I'd have to actually read the whole book to do that, I think, and I also suspect there are those who could do (and have done) a better job of this than I could.

    EDIT: Besides, I don't necessarily think that Harris is wrong, only that he hasn't done enough to support his thesis.
  9. 1point2 is offline
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    Posted On:
    9/02/2013 3:52pm

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    Harris has introduced a good amount of cognitive dissonance fodder--$9000 of his own money, to be exact--in favor of not recanting his view. That's a bit odd. If he hasn't been convinced by what's out there already, why does he think he could be convinced (in 1000 words!) now? The hypercynic in me supposes the possibility that he might have already seen holes in his thesis and could be using the awarding of the grand prize as an opportunity to show how open-minded he is. I don't think that's actually what's happening, but this whole thing is weird.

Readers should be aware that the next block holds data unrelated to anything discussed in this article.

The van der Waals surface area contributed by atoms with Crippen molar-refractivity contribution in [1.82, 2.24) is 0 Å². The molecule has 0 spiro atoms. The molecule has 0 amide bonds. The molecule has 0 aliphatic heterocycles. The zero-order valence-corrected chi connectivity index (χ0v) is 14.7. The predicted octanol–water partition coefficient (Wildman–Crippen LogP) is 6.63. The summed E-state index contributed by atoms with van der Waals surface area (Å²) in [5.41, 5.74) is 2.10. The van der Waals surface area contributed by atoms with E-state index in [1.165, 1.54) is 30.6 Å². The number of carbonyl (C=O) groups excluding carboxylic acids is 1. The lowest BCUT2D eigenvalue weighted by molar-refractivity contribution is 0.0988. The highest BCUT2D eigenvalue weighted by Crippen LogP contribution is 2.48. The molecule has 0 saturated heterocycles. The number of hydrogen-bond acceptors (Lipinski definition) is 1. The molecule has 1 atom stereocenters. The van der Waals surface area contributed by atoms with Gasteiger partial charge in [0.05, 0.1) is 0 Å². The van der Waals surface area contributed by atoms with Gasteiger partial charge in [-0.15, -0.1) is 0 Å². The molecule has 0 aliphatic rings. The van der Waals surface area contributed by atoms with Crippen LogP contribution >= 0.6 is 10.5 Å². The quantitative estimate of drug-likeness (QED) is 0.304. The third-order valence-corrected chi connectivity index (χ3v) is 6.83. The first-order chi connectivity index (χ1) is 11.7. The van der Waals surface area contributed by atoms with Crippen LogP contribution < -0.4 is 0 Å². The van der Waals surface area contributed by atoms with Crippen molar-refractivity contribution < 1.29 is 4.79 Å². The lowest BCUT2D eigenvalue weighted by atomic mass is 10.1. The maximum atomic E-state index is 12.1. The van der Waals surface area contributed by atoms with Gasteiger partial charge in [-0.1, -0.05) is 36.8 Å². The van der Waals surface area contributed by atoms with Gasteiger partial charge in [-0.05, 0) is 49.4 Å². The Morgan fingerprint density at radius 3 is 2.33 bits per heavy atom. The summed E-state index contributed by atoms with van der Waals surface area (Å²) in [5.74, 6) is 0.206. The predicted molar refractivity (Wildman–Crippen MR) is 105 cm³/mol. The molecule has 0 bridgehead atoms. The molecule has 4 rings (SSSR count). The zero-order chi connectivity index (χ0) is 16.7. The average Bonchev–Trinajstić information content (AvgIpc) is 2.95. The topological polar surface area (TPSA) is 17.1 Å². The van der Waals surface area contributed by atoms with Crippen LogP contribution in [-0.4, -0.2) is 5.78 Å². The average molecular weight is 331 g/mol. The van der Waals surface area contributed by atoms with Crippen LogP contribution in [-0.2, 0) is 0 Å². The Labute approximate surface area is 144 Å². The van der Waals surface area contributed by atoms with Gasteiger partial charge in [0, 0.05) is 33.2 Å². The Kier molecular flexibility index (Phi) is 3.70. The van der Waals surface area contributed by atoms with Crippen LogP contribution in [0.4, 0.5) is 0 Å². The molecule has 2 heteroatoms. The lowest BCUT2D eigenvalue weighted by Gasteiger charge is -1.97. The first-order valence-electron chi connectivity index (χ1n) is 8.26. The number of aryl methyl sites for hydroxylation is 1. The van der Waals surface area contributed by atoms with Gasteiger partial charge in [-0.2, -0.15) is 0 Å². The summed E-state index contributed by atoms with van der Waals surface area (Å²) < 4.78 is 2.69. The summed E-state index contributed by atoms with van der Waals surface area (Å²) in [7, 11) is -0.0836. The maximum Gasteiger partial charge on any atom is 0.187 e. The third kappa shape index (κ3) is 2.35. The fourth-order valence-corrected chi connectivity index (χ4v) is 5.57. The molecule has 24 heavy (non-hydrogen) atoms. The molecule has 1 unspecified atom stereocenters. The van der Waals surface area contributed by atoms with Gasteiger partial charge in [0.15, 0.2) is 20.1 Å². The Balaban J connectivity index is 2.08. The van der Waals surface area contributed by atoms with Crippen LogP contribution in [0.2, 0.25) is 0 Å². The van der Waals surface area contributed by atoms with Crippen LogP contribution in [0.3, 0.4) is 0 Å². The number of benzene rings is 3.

Who would get the money if I simply edited the H. Allen Orr piece (which CheckWepner linked to above) down to 1000 words? Cause it seems to dismantle Harris' argument thoroughly. The guy is enamored with his own neuroimaging research, hasn't thought through the alternatives to utilitarianism, and confuses Is and Ought by playing loose with definitions.
    What a disgrace it is for a man to grow old without ever seeing the beauty and strength of which his body is capable. -Xenophon's Socrates